¶35 The two wardens headed north and came upon a partially open cattle gate. They walked through the open cattle gate, entered the defendant's fenced-in parcel, and followed a path in the grass worn down by cattle's hooves.

         ¶36 The defendant testified that as he was walking on his uncle's land checking the fence line, he saw blaze orange in the woods. He headed toward the cattle gate to enter his land and identify these blaze-orange-clad figures. He testified: "I encountered two people in orange that was on my property . . . and I didn't know who they were." He stated: "I wondered who was trespassing. This is my thought, I was wondering who was trespassing in my land that I did not know."

         ¶37 The two wardens testified that they heard the defendant before they saw him. As they were walking on the cattle path, they heard a stick snap behind them, turned around, and saw the defendant walk a few steps, stop and look around, and then continue walking.

         ¶38 It was "nearly completely dark, " according to Warden Webster, when the three men crossed paths. As the two wardens approached the defendant from a distance of about 20 or 30 yards, flashlights were shined at the defendant.

         ¶39 The defendant explained that he did not see the DNR insignia or badges on the men's attire as the men approached. The defendant testified that he did not notice the DNR insignia on their jacket sleeves because he was "wondering who was trespassing in [sic] my land" and "trying to study their face[s]." The blaze-orange jackets signified hunters to the defendant and the darkness reduced the chance that the defendant would identify the two men as wardens by their uniforms.

         ¶40 According to the defendant, neither man clearly identified himself as a game warden as they approached him, leading the defendant to suspect that the two were trespassers hunting illegally on his land. The men did nothing to correct the defendant's misunderstanding of their identity. Although he testified that he heard one of the men mumble something about "warden, " and the other mumbled something about "Green County, " the defendant said he thought the men were asking if he was or had seen a warden.

         ¶41 The defendant's belief that the two men were trespassing hunters was bolstered by the defendant's interpretation of their words and conduct. The two men inquired into how many deer the defendant had seen that day and whether he was hunting. The defendant told the men he had seen seven doe but that he was not hunting.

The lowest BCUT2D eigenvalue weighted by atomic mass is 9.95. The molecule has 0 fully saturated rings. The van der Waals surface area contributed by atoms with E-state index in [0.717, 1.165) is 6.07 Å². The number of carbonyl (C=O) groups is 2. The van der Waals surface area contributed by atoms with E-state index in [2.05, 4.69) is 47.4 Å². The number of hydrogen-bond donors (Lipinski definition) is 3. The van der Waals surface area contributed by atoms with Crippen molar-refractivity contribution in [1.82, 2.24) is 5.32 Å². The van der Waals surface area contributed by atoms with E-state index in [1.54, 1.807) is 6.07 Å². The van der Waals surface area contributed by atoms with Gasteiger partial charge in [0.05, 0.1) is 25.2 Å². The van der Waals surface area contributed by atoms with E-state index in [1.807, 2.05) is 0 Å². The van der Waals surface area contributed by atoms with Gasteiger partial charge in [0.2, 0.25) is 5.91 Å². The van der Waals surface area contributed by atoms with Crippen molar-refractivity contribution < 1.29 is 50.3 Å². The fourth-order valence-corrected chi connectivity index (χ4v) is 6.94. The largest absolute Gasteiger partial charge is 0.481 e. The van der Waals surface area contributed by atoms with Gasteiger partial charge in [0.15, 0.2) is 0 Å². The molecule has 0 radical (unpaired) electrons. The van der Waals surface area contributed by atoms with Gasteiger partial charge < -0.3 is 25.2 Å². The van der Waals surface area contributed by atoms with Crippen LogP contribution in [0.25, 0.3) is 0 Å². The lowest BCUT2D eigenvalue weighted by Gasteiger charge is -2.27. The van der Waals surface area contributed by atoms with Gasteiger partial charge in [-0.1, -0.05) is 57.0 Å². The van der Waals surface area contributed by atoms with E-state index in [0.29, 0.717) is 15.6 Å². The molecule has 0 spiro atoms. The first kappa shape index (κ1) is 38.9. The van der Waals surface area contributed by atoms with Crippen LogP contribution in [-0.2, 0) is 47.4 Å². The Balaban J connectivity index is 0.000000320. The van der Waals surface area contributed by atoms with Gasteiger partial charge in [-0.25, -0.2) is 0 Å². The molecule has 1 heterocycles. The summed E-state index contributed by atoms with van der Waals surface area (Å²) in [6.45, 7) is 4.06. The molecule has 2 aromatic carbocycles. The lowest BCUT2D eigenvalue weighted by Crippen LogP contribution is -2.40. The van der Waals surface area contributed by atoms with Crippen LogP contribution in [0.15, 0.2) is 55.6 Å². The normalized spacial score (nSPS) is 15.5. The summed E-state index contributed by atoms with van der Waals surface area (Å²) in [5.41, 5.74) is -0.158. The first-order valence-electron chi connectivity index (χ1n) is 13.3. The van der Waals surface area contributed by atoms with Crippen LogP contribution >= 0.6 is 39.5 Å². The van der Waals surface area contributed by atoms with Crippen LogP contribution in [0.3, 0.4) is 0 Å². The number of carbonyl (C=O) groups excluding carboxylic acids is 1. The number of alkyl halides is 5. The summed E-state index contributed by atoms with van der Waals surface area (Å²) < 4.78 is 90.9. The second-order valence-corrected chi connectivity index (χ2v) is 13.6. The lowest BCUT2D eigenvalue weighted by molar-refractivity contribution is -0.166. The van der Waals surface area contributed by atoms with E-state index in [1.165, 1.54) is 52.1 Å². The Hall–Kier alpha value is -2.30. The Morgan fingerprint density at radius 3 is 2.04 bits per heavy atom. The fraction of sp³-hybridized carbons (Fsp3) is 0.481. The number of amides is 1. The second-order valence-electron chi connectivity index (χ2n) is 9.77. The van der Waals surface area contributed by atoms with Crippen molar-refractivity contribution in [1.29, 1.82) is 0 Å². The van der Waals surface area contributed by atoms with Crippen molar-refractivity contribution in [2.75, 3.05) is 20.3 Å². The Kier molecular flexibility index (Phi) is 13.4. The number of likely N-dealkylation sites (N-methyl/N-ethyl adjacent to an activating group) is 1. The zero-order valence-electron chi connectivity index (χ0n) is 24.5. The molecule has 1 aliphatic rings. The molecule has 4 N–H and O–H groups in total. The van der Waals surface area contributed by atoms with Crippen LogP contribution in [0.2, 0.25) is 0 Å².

¶42 The defendant testified that when he told the two men that he was looking for trespassers and was not hunting, one of the men "threw up his arms" and appeared "riled" by this statement. The defendant testified that this response was prompted because "I believe they took it for that they was [sic] trespassing and that will be my feeling."

         ¶43 The defendant also testified that the two men appeared to be circling him early on in the encounter as he attempted to back away from them by ducking back through the gate and heading towards his car to drive home.

         ¶44 One of them, Warden Webster, asked the defendant whether his rifle was loaded. The defendant said yes. The other man, Warden Frost, twice asked for the rifle. The defendant said no both times. The two men began to make the defendant fear for his life. According to the defendant, "That is when they proceeded--I felt like I was being attacked right at that time."

         ¶45 Warden Frost initiated physical contact with the defendant, grabbing the defendant by the front of his garment while reaching for the rifle.

         ¶46 The other man, Warden Webster, entered the fray. The men grappled over the rifle, pointing the barrel every which way. The rifle was wrested from the defendant. Warden Frost ended up on his back on the ground. He held the rifle momentarily, considering whether to use it. He cast it aside when he could not figure out how to turn the safety off. This tussle ended when the defendant no longer had the rifle.

         ¶47 The defendant then saw Warden Webster fumbling to pull a handgun from a holster on his hip. At trial, all three men agreed that Warden Webster was the first to pull his handgun and that he pointed it at the defendant. Warden Frost then drew his handgun and pointed it at the defendant. The defendant reached for his own handgun because, as he testified, he thought "my God, he's going to shoot." The three men agreed that Warden Frost and the defendant drew their handguns about "simultaneously." The defendant stated to the two men that he had a right to protect himself. There they were, three men with handguns trained on each other.

         ¶48 The defendant testified he did not know the two men were wardens at this point; he just knew he was scared and feared for his life:

I felt like I was being attacked right at that time. . . . .
[A]ll of a sudden I seen the pistol coming up. And I figured, my God, he's going to shoot.
. . . .
I was scared, darn scared.
. . . .
At that very instant I had the pistol in my right pocket and I drew my pistol at the very-- simultaneously. I said, I have the right to protect myself which I am doing at this time.
. . . .
[S]omeone else pulled their pistol out and I was fearful for my life so I drew mine so I would not get shot.